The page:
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Parallel, Perpendicular and Transverse Lines

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  • 0:05 Lines, Lines Everywhere
  • 0:47 Parallel Lines
  • 1:35 Perpendicular Lines
  • 2:28 Parallel,…
  • 4:07 Transverse Lines
  • 5:27 Lesson Summary
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Lesson Transcript
Instructor: DaQuita Hester

DaQuita has taught high school mathematics for six years and has a master's degree in secondary mathematics education.

What are the different types of lines? Where are they visible in the real world and how can you recognize them? Find out here and test your knowledge with a quiz.

Lines, Lines Everywhere

Take a look at your surroundings. Are you sitting at a desk? Are you close to a window with blinds? If you look out that window, can you see the next street or a highway? If you answered yes to any of these questions, then you are surrounded by lines, which are everywhere!

In this lesson, we are going to take a closer look at parallel lines, perpendicular lines and transverse lines. Each of these types of lines are classified as coplanar lines, meaning that they are located on the same plane, which is a flat, two-dimensional surface. Let's examine and practice with each one.

Parallel Lines

Parallel lines are defined as coplanar lines that do not intersect. They have the same slope and, just as the definition states, will never, ever meet at any point. Think about it: since slope is referred to as rise over run, having the same slope means that two lines will rise and run at the exact same rate, ensuring that they will never intersect each other. Let's take a look at real-life examples of parallel lines.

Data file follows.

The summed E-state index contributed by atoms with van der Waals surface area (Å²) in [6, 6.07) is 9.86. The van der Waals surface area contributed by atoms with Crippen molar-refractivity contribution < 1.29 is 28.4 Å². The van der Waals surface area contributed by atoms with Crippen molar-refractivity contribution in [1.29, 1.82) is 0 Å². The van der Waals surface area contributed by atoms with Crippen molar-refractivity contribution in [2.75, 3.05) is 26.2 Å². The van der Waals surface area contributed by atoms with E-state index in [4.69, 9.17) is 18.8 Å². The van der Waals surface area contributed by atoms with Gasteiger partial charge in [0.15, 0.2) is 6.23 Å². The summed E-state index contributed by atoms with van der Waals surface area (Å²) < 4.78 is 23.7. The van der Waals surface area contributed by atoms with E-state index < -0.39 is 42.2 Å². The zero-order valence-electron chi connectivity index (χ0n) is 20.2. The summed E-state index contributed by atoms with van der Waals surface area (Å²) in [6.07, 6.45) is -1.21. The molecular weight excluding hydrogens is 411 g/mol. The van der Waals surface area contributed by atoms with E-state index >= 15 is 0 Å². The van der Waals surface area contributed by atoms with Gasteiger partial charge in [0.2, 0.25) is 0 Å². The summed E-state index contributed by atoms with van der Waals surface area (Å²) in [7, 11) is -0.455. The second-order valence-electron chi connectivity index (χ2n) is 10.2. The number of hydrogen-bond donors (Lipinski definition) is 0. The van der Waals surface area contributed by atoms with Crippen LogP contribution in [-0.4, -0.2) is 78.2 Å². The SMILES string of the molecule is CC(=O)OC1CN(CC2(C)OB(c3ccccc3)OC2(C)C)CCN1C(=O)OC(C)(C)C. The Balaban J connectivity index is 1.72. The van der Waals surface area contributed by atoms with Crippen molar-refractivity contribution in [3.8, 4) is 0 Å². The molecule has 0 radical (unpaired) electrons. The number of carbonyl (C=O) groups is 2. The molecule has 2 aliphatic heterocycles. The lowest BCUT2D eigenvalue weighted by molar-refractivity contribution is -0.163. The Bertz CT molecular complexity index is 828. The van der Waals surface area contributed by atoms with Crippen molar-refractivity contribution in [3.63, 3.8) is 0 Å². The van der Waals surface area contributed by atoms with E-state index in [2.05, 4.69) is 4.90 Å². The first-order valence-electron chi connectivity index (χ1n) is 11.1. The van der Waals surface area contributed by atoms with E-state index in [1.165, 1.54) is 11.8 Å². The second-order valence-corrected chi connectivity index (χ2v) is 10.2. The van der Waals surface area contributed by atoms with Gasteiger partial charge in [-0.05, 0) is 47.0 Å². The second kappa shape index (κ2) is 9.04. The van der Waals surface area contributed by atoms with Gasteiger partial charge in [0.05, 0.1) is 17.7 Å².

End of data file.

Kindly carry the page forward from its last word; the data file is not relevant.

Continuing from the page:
First, we have a window with blinds. Here, you can see that each blind is moving in the same direction and never touches another blind. Next, we have a parking lot. Notice that all of the lines are going in the same direction.

Perpendicular Lines

Perpendicular lines are coplanar lines that intersect and form a 90-degree angle. So, any time you have perpendicular lines, you will also have right angles and vice versa.

The slopes of perpendicular lines are opposite reciprocals of each other. Being opposite means that one slope will be positive and the other will be negative. Being reciprocals means that one slope will be the upside down or flipped version of the other.

Perpendicular lines are also visible in the real world. Take a look at a desk. Can you see how the top of it lays flat on all the legs? This means that the top of the desk is perpendicular to the legs and forms ninety-degree angles, which keeps things from sliding off of it.

Parallel, Perpendicular or Neither?

Now, let's practice what we've learned so far. If line g = 3x + 7 and line h = -3x - 2, are these lines parallel, perpendicular or neither?

Let's begin by looking at their slopes, which are the numbers in front of the x variables. Line g has a slope of three and line h has a slope of negative three. Their slopes are the same number, but one is positive and the other is negative. so they are not exactly the same. For this reason, we know that line g is not parallel to line h. Also, though their slopes are opposites, they are not reciprocals of each other. Therefore, we can also conclude that these two lines are not perpendicular.

For our next example, line j = 4/3x + 2 and line k = -3/4x + 5. Are these two lines parallel, perpendicular or neither?

By looking in front of the x variables, we see that line j has a slope of four-thirds, and line k has a slope of negative three-fourths. These slopes are not congruent, so the lines cannot be parallel. However, one slope is positive and the other slope is negative. Additionally, these slopes are reciprocals or flipped fractions of each other. Therefore, we can conclude that the lines are perpendicular.

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